"Oh." He had not noticed the change in temperature until she pointed it out, and even then, when he did not focus directly on it, it slipped beyond his perception. "Sorry." He concentrated on his reiatsu and drew it back into himself, but the damage had already been done, so he stood up, grabbed the fleece blanket from the back of the couch, and delivered it to his vice captain at her desk.
She accepted it with a smile, and wrapped it around her shoulders. "Chivalry isn't dead!" she quipped, and nodded thankfully before sobering. "I take it the meeting didn't go well, then." She did not finish with, "… if you're losing control of your reiatsu," but he heard it anyway and pressed his lips together.
'That's an elementary mistake,' said the voice. 'You should fix that.'
He bit back the urge to argue with himself. "I apologize," he said stiffly to Matsumoto instead. "It won't happen again." He took a deep breath and felt one fist clench at his side. "And no." His words twisted involuntarily into a sneer. "It didn't. I'm sure you can guess why."
Matsumoto looked away. "Oh." She put her pen down and began studying her cuticles. "Well… did they say anything?" She didn't have any hangnails, so instead she rubbed at the ink staining her pinky and the side of her hand. "It could have just been…"
Hitsugaya's fingernails bit into his palms. He glanced at the ceiling and cut her off. "Basically, this winter, the hollows will begin congregating in and around Oslo, Norway. The fifth is staying in Istanbul until they're gone, and they're sending Ukitake to Oslo. We will assist the eleventh division, who will remain in Seireitei and provide backup for squads stationed in the human world."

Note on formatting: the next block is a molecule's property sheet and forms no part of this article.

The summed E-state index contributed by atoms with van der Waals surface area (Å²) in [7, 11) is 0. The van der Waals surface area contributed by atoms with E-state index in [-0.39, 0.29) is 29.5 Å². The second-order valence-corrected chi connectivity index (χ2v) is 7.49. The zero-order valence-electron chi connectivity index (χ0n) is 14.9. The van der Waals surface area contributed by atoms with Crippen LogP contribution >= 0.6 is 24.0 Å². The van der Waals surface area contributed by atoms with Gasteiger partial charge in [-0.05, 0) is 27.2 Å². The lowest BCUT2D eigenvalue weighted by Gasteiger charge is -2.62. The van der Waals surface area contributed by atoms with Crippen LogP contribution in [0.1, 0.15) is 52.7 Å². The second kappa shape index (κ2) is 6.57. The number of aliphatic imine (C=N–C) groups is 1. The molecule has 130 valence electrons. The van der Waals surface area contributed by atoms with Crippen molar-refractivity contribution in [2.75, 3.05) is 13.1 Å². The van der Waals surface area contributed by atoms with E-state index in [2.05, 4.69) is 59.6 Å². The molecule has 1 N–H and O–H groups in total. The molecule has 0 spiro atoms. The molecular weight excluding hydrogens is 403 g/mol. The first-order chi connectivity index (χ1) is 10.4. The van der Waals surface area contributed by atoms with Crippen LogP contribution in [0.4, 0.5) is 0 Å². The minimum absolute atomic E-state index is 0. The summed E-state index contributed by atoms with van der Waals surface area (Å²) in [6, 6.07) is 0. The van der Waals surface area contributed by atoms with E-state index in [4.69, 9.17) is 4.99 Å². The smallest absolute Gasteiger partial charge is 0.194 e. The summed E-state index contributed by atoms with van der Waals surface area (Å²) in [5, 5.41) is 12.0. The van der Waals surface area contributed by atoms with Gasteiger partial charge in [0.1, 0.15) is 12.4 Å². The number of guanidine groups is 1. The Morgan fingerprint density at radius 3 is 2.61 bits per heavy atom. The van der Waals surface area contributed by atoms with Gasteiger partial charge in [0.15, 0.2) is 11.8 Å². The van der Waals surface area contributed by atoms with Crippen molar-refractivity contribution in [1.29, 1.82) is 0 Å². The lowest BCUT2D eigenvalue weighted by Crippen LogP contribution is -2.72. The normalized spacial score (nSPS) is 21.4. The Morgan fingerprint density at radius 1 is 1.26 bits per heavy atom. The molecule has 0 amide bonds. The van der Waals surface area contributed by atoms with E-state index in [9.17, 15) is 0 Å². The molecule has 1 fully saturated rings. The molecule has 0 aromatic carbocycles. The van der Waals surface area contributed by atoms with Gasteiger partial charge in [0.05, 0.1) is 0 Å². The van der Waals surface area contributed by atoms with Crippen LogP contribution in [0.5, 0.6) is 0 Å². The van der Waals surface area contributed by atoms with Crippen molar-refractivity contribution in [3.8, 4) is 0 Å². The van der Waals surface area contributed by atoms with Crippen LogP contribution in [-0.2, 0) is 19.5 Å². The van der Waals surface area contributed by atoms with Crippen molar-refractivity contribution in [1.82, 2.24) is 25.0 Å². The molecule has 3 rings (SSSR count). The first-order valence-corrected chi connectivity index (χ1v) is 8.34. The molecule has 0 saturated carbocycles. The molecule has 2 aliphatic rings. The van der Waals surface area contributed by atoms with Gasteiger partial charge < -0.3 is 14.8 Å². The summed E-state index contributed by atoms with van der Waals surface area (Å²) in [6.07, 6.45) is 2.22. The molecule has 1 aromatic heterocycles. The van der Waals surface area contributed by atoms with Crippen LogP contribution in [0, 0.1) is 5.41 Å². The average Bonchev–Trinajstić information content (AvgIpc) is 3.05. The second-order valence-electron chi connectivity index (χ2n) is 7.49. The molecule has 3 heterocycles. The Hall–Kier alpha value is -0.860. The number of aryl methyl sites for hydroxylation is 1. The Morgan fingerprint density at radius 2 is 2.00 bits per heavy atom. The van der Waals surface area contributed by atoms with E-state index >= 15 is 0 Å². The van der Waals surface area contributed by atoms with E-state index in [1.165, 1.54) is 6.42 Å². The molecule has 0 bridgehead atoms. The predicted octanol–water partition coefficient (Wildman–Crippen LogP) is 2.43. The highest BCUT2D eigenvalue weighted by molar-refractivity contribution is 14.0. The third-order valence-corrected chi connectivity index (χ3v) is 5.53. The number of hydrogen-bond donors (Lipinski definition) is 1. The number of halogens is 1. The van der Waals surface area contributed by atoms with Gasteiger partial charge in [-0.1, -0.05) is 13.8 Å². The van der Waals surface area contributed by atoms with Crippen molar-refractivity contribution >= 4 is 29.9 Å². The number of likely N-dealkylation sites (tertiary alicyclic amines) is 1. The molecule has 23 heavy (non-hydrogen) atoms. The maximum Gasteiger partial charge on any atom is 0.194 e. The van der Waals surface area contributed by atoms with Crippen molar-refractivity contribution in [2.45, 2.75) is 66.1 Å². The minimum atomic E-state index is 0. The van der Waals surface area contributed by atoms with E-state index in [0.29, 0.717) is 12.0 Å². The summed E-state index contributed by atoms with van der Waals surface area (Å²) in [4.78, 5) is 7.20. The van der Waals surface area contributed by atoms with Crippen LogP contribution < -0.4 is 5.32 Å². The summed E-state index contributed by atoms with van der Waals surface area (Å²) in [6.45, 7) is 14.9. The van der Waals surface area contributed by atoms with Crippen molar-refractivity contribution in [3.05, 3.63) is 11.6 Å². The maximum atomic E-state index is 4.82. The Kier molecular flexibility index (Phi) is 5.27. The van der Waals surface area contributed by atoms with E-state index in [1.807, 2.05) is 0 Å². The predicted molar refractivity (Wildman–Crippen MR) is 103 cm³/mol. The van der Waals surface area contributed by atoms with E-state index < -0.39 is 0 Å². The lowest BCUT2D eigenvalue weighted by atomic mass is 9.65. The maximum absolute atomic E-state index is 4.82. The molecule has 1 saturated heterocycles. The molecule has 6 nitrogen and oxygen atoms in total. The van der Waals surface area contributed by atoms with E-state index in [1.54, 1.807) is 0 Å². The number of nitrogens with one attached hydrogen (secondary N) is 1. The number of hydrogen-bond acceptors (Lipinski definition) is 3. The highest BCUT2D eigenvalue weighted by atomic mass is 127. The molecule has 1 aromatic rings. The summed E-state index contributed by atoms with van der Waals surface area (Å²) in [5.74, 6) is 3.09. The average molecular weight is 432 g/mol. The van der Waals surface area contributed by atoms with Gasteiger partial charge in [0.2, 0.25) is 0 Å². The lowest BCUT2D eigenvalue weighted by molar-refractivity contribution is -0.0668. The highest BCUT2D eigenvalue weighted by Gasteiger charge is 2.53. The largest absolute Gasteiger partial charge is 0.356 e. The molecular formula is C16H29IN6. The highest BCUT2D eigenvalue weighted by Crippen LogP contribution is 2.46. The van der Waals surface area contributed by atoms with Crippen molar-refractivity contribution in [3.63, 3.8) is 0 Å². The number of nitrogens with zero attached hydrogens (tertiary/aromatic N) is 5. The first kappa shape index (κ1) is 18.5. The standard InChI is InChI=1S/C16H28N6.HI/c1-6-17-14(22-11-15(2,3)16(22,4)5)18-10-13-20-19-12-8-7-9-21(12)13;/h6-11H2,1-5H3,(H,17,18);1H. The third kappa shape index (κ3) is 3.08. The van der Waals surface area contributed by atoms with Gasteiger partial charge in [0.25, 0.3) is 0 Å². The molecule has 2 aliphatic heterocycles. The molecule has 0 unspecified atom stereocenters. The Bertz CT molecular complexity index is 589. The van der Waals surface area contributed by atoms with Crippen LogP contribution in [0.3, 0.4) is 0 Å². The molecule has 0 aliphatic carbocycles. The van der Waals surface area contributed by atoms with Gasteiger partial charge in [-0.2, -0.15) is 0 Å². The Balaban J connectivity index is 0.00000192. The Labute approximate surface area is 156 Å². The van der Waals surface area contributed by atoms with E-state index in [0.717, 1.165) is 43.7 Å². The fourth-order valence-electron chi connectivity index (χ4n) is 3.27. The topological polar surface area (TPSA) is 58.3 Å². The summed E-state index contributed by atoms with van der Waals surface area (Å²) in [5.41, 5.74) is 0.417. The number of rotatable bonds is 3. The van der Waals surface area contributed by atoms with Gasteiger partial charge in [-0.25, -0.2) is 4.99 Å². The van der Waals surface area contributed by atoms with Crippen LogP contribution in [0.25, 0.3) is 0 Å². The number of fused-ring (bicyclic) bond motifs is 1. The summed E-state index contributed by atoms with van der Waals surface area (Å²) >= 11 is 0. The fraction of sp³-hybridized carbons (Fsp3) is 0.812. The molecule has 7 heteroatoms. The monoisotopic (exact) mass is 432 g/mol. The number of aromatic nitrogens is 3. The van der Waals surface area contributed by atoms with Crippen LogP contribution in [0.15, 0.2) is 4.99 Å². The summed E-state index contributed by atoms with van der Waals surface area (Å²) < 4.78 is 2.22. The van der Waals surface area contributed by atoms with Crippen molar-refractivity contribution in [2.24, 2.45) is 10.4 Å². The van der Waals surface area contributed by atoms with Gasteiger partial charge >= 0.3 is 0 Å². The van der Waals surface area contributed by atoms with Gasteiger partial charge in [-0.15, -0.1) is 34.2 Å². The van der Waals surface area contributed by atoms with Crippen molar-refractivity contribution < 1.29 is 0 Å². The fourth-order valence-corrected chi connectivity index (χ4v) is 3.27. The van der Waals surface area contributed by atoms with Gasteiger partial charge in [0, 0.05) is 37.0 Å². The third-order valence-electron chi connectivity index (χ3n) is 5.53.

Matsumoto's head snapped to attention. "We're providing backup to the backup? Are you kidding?"
"And, being the eleventh, I doubt they'll need it."
"Still, you'd think they'd send you to a place like Oslo in January." She wrinkled her nose even as she said it. Hitsugaya glared at her.
There was a pause. "…Maybe they just wanted the eleventh division's paperwork done for once," Matusmoto joked, in an attempt to fill the silence that once again stretched between them. Her tone, though, was suspiciously lacking in levity, so Hitsugaya ignored it.
For a moment, a cold breeze filled the room, ruffling stacks of paper and rattling the blinds before he gained control of it. 'You again, little dragon. If you keep this up, you may as well just throw the temper tantrum and be done with it. Secrets are useless if the weather changes with your mood.'
"At any rate," he said at length to his lieutenant, "as you appear to have things well in hand, I will be training in the practice field."
For once, she didn't protest, and if she had meant to, it died on her lips. "Yes, Captain," she said instead. "Take your time. I'll even put the sake away." Matsumoto shook the nearly empty bottle with a benevolent smirk, and then put it in the cabinet below her desk, closing and locking the door firmly. "Now, shoo. You're disrupting my concentration."
Hitsugaya stared at her and felt a slight tugging at the corner of his lips. He reached behind him and grasped Hyourinmaru, relishing the comfort with which it fit his hand, and then rushed out of the room before releasing a breath and indulging in a quick, relieved smile. Already, he could feel some of his tension ebbing away.
At least something had gone right today.